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Year : 2015  |  Volume : 59  |  Issue : 4  |  Page : 266-267  

Blood transfusion practices in liver transplantation

Department of Anaesthesiology, Medanta - The Medicity, Gurgaon, Haryana, India

Date of Web Publication13-Apr-2015

Correspondence Address:
Jyotirmoy Das
Department of Anaesthesiology, Medanta - The Medicity, Gurgaon, Haryana
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Source of Support: None, Conflict of Interest: None

DOI: 10.4103/0019-5049.155016

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How to cite this article:
Das J, Khanna S, Kumar S, Mehta Y. Blood transfusion practices in liver transplantation. Indian J Anaesth 2015;59:266-7

How to cite this URL:
Das J, Khanna S, Kumar S, Mehta Y. Blood transfusion practices in liver transplantation. Indian J Anaesth [serial online] 2015 [cited 2021 Jun 24];59:266-7. Available from: https://www.ijaweb.org/text.asp?2015/59/4/266/155016


We laud the efforts taken by the Indian Journal of Anaesthesia in bringing out the September-October 2014 issue on concerns and safe practices of blood transfusion. We found the article by Chidananda Swamy [1] on 'blood transfusion practices in liver transplantation' very interesting. An important aspect is however missed which we would like to highlight. There are concerns associated with blood component transfusion in ABO and Rh-incompatible organ transplantations which are seen with increasing regularity. Being of incompatible blood group, to overcome the risk of hyperacute and acute rejection, the recipients are desensitised pre-operatively by antibody removal techniques such as therapeutic plasma exchange, double-filtration plasmapheresis, and antigen-specific immunoadsorption in addition to use of immunosuppressant medications and immunoglobulins (IGs). The pre-operative acceptable isoagglutinine titre, although varies in different institutions, is generally 1:8. [2] In such a delicate and balanced situation, any blood component transfusion outside the recommendation can lead to resensitisation, jeopardise the graft function and lead to hyperacute or acute antibody-mediated rejection. As an institutional protocol, we follow the table below [Table 1] while deciding upon the group of the blood component for the recipient. Till now we have done 24 ABO-incompatible renal transplantations with use of perioperative blood products in 10 of them as per the institutional protocol and have not faced any transfusion-related complications.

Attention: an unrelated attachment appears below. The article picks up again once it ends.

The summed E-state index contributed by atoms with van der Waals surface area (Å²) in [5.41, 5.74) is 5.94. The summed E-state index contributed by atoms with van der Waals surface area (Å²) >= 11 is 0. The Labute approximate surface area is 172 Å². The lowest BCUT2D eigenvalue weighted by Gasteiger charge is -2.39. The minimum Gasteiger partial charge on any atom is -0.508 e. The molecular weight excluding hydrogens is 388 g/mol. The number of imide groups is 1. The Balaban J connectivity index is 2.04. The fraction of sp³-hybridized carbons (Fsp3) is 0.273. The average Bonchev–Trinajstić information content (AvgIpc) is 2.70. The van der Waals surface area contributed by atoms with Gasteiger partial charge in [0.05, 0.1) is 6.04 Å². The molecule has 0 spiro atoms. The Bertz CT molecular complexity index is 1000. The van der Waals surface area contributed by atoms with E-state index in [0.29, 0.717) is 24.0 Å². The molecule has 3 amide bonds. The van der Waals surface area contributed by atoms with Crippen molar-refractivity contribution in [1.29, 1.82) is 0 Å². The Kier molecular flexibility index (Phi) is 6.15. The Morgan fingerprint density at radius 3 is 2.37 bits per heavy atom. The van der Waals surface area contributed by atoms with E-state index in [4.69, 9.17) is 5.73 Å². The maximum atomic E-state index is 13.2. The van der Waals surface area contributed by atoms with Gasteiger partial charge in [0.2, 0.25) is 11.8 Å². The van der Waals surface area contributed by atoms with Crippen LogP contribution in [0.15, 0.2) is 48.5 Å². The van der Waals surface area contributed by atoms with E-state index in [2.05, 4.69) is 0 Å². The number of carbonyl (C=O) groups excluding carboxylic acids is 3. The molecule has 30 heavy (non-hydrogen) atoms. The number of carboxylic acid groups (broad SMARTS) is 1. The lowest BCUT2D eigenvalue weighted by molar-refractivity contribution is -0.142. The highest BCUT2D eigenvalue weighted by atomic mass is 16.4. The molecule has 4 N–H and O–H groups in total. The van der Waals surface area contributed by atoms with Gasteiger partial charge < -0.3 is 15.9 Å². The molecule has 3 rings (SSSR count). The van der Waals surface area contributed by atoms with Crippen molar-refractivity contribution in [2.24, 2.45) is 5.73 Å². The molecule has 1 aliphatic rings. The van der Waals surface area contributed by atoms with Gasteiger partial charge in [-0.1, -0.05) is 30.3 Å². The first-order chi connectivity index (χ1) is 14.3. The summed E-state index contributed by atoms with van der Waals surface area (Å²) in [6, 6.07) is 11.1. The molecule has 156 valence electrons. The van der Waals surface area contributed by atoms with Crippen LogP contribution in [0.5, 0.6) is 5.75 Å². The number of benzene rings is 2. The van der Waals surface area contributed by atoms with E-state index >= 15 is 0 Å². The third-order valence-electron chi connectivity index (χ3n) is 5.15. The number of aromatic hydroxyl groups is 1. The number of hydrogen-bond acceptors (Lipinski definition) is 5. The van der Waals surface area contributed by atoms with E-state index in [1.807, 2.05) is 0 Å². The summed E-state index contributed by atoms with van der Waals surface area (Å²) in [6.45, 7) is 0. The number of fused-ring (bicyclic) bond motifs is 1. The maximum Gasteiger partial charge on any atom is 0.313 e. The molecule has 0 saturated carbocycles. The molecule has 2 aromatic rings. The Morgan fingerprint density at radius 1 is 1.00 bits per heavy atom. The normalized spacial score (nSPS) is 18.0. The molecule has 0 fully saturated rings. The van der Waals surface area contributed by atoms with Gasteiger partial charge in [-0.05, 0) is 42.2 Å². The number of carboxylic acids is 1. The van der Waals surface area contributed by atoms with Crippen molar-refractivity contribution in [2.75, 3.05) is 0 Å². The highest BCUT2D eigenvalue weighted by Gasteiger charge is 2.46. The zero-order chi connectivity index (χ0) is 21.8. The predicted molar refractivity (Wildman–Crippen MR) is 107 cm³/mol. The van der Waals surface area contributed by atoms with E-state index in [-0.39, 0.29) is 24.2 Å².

Table 1: Our protocol for use of blood products in ABO incompatible recipients

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For Rh-incompatible (Rh positive donor and Rh negative recipient) transplantations, two main considerations are: blood product management and RhIG prophylaxis especially in a female patient in reproductive age group. Packed red blood cell should be Rh-compatible with the recipient's blood type and platelet concentrate, fresh frozen plasma and cryoprecipitate should be Rh-compatible with the donor. [3]

   References Top

Chidananda Swamy M. Blood transfusion practices in liver transplantation. Indian J Anaesth 2014;58:647-51.  Back to cited text no. 1
Crew RJ, Ratner LE. ABO-incompatible kidney transplantation: Current practice and the decade ahead. Curr Opin Organ Transplant 2010;15:526-30.  Back to cited text no. 2
Choi J, Seo H, Jeong SM, Hwang GS. Anesthetic experience of a combined ABO- and Rh-incompatible living donor liver transplantation between an O Rh- recipient and a B Rh+ donor. Korean J Anesthesiol 2013;65:480-1.3.  Back to cited text no. 3


  [Table 1]


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